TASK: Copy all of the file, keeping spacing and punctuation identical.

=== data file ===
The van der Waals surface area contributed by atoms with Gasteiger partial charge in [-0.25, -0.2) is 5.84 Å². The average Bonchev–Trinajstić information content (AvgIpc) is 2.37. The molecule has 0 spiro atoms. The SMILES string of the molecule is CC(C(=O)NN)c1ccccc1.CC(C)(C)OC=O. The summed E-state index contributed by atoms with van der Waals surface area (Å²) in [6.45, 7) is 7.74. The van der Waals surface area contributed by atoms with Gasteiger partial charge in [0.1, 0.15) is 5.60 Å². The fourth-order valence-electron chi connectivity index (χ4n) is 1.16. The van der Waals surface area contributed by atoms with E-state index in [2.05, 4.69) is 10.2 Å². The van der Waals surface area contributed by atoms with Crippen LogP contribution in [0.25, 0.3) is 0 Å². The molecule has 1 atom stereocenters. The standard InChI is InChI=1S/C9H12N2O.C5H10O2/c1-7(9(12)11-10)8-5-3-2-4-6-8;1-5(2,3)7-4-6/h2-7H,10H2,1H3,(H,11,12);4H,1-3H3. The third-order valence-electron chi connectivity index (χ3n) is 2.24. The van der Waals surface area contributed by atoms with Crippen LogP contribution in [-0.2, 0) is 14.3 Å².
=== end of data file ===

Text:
The van der Waals surface area contributed by atoms with Gasteiger partial charge in [-0.25, -0.2) is 5.84 Å². The average Bonchev–Trinajstić information content (AvgIpc) is 2.37. The molecule has 0 spiro atoms. The SMILES string of the molecule is CC(C(=O)NN)c1ccccc1.CC(C)(C)OC=O. The summed E-state index contributed by atoms with van der Waals surface area (Å²) in [6.45, 7) is 7.74. The van der Waals surface area contributed by atoms with Gasteiger partial charge in [0.1, 0.15) is 5.60 Å². The fourth-order valence-electron chi connectivity index (χ4n) is 1.16. The van der Waals surface area contributed by atoms with E-state index in [2.05, 4.69) is 10.2 Å². The van der Waals surface area contributed by atoms with Crippen LogP contribution in [0.25, 0.3) is 0 Å². The molecule has 1 atom stereocenters. The standard InChI is InChI=1S/C9H12N2O.C5H10O2/c1-7(9(12)11-10)8-5-3-2-4-6-8;1-5(2,3)7-4-6/h2-7H,10H2,1H3,(H,11,12);4H,1-3H3. The third-order valence-electron chi connectivity index (χ3n) is 2.24. The van der Waals surface area contributed by atoms with Crippen LogP contribution in [-0.2, 0) is 14.3 Å².